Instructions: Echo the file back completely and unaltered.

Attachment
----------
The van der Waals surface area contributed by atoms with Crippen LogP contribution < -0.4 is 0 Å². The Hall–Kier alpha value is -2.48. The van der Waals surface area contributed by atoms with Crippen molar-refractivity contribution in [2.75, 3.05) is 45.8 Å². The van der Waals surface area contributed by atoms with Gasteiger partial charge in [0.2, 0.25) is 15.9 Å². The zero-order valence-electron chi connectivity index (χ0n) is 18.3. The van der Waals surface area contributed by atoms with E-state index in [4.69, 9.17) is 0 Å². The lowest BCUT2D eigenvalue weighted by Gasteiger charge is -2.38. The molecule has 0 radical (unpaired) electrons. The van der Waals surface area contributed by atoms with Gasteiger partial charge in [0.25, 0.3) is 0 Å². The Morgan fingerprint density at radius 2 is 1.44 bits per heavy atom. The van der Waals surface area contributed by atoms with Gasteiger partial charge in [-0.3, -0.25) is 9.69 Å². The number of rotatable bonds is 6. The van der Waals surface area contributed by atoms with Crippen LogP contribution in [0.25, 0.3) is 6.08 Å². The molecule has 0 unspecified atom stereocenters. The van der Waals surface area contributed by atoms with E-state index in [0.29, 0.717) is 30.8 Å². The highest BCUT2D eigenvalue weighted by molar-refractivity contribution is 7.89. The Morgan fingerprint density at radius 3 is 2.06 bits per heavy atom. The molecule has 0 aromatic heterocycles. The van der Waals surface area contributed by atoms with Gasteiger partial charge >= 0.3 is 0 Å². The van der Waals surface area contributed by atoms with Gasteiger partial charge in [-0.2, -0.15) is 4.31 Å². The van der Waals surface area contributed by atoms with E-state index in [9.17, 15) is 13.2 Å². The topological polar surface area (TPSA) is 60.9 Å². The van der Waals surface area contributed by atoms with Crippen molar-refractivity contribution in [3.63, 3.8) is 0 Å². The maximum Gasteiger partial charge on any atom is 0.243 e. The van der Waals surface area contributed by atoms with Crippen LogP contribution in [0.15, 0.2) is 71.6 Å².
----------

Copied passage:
The van der Waals surface area contributed by atoms with Crippen LogP contribution < -0.4 is 0 Å². The Hall–Kier alpha value is -2.48. The van der Waals surface area contributed by atoms with Crippen molar-refractivity contribution in [2.75, 3.05) is 45.8 Å². The van der Waals surface area contributed by atoms with Gasteiger partial charge in [0.2, 0.25) is 15.9 Å². The zero-order valence-electron chi connectivity index (χ0n) is 18.3. The van der Waals surface area contributed by atoms with E-state index in [4.69, 9.17) is 0 Å². The lowest BCUT2D eigenvalue weighted by Gasteiger charge is -2.38. The molecule has 0 radical (unpaired) electrons. The van der Waals surface area contributed by atoms with Gasteiger partial charge in [0.25, 0.3) is 0 Å². The Morgan fingerprint density at radius 2 is 1.44 bits per heavy atom. The van der Waals surface area contributed by atoms with Gasteiger partial charge in [-0.3, -0.25) is 9.69 Å². The number of rotatable bonds is 6. The van der Waals surface area contributed by atoms with Crippen LogP contribution in [0.25, 0.3) is 6.08 Å². The molecule has 0 unspecified atom stereocenters. The van der Waals surface area contributed by atoms with E-state index in [0.29, 0.717) is 30.8 Å². The highest BCUT2D eigenvalue weighted by molar-refractivity contribution is 7.89. The Morgan fingerprint density at radius 3 is 2.06 bits per heavy atom. The molecule has 0 aromatic heterocycles. The van der Waals surface area contributed by atoms with Gasteiger partial charge >= 0.3 is 0 Å². The van der Waals surface area contributed by atoms with Gasteiger partial charge in [-0.2, -0.15) is 4.31 Å². The van der Waals surface area contributed by atoms with E-state index in [9.17, 15) is 13.2 Å². The topological polar surface area (TPSA) is 60.9 Å². The van der Waals surface area contributed by atoms with Crippen molar-refractivity contribution in [3.63, 3.8) is 0 Å². The maximum Gasteiger partial charge on any atom is 0.243 e. The van der Waals surface area contributed by atoms with Crippen LogP contribution in [0.15, 0.2) is 71.6 Å².